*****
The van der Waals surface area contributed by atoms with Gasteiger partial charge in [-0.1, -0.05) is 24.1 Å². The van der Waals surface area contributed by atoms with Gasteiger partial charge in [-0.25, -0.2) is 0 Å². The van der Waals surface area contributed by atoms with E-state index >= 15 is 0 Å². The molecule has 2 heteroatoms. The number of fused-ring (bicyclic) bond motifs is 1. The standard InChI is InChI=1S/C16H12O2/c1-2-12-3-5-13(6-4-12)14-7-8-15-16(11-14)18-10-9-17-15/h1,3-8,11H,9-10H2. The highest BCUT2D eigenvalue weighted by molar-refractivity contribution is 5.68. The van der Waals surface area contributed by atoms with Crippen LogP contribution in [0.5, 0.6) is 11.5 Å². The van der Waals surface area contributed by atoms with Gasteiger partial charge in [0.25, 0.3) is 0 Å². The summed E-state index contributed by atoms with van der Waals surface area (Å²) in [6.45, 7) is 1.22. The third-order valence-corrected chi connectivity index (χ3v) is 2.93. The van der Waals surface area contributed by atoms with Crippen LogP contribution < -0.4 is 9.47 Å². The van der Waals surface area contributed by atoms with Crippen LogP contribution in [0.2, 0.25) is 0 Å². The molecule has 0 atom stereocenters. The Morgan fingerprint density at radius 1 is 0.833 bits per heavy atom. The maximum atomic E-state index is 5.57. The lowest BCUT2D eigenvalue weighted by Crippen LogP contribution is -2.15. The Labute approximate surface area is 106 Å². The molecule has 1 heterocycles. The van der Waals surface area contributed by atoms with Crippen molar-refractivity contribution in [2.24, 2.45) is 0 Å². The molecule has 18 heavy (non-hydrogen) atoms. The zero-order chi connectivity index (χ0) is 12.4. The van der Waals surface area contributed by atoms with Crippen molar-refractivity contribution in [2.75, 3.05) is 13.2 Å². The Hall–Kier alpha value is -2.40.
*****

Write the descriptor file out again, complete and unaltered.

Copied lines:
The van der Waals surface area contributed by atoms with Gasteiger partial charge in [-0.1, -0.05) is 24.1 Å². The van der Waals surface area contributed by atoms with Gasteiger partial charge in [-0.25, -0.2) is 0 Å². The van der Waals surface area contributed by atoms with E-state index >= 15 is 0 Å². The molecule has 2 heteroatoms. The number of fused-ring (bicyclic) bond motifs is 1. The standard InChI is InChI=1S/C16H12O2/c1-2-12-3-5-13(6-4-12)14-7-8-15-16(11-14)18-10-9-17-15/h1,3-8,11H,9-10H2. The highest BCUT2D eigenvalue weighted by molar-refractivity contribution is 5.68. The van der Waals surface area contributed by atoms with Crippen LogP contribution in [0.5, 0.6) is 11.5 Å². The van der Waals surface area contributed by atoms with Gasteiger partial charge in [0.25, 0.3) is 0 Å². The summed E-state index contributed by atoms with van der Waals surface area (Å²) in [6.45, 7) is 1.22. The third-order valence-corrected chi connectivity index (χ3v) is 2.93. The van der Waals surface area contributed by atoms with Crippen LogP contribution < -0.4 is 9.47 Å². The van der Waals surface area contributed by atoms with Crippen LogP contribution in [0.2, 0.25) is 0 Å². The molecule has 0 atom stereocenters. The Morgan fingerprint density at radius 1 is 0.833 bits per heavy atom. The maximum atomic E-state index is 5.57. The lowest BCUT2D eigenvalue weighted by Crippen LogP contribution is -2.15. The Labute approximate surface area is 106 Å². The molecule has 1 heterocycles. The van der Waals surface area contributed by atoms with Crippen molar-refractivity contribution in [2.24, 2.45) is 0 Å². The molecule has 18 heavy (non-hydrogen) atoms. The zero-order chi connectivity index (χ0) is 12.4. The van der Waals surface area contributed by atoms with Crippen molar-refractivity contribution in [2.75, 3.05) is 13.2 Å². The Hall–Kier alpha value is -2.40.